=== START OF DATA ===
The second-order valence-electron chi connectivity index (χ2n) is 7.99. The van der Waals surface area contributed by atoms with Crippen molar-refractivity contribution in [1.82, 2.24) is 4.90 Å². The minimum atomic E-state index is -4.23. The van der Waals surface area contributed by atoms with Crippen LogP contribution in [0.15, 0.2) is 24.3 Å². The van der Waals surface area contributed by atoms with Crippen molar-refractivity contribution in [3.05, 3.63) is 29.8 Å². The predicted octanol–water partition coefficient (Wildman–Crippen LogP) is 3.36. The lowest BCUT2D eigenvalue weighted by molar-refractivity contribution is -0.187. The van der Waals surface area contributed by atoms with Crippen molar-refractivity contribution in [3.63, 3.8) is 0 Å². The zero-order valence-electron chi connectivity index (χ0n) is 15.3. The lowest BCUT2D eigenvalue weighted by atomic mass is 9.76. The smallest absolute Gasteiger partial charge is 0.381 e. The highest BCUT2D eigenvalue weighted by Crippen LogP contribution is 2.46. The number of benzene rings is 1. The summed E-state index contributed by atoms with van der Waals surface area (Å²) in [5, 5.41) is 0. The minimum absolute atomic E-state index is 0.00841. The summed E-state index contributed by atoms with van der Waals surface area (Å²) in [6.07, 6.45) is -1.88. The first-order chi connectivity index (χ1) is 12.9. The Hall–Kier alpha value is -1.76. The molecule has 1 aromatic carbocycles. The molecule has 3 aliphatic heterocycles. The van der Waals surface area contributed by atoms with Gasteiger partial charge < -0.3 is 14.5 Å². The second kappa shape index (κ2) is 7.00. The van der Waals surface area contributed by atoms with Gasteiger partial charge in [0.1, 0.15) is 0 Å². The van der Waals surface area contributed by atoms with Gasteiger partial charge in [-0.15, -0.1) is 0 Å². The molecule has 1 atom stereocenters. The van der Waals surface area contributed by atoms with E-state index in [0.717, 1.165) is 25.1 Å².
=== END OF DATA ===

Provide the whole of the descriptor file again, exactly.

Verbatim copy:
The second-order valence-electron chi connectivity index (χ2n) is 7.99. The van der Waals surface area contributed by atoms with Crippen molar-refractivity contribution in [1.82, 2.24) is 4.90 Å². The minimum atomic E-state index is -4.23. The van der Waals surface area contributed by atoms with Crippen LogP contribution in [0.15, 0.2) is 24.3 Å². The van der Waals surface area contributed by atoms with Crippen molar-refractivity contribution in [3.05, 3.63) is 29.8 Å². The predicted octanol–water partition coefficient (Wildman–Crippen LogP) is 3.36. The lowest BCUT2D eigenvalue weighted by molar-refractivity contribution is -0.187. The van der Waals surface area contributed by atoms with Crippen molar-refractivity contribution in [3.63, 3.8) is 0 Å². The zero-order valence-electron chi connectivity index (χ0n) is 15.3. The lowest BCUT2D eigenvalue weighted by atomic mass is 9.76. The smallest absolute Gasteiger partial charge is 0.381 e. The highest BCUT2D eigenvalue weighted by Crippen LogP contribution is 2.46. The number of benzene rings is 1. The summed E-state index contributed by atoms with van der Waals surface area (Å²) in [5, 5.41) is 0. The minimum absolute atomic E-state index is 0.00841. The summed E-state index contributed by atoms with van der Waals surface area (Å²) in [6.07, 6.45) is -1.88. The first-order chi connectivity index (χ1) is 12.9. The Hall–Kier alpha value is -1.76. The molecule has 1 aromatic carbocycles. The molecule has 3 aliphatic heterocycles. The van der Waals surface area contributed by atoms with Gasteiger partial charge < -0.3 is 14.5 Å². The second kappa shape index (κ2) is 7.00. The van der Waals surface area contributed by atoms with Gasteiger partial charge in [0.1, 0.15) is 0 Å². The van der Waals surface area contributed by atoms with Gasteiger partial charge in [-0.15, -0.1) is 0 Å². The molecule has 1 atom stereocenters. The van der Waals surface area contributed by atoms with E-state index in [0.717, 1.165) is 25.1 Å².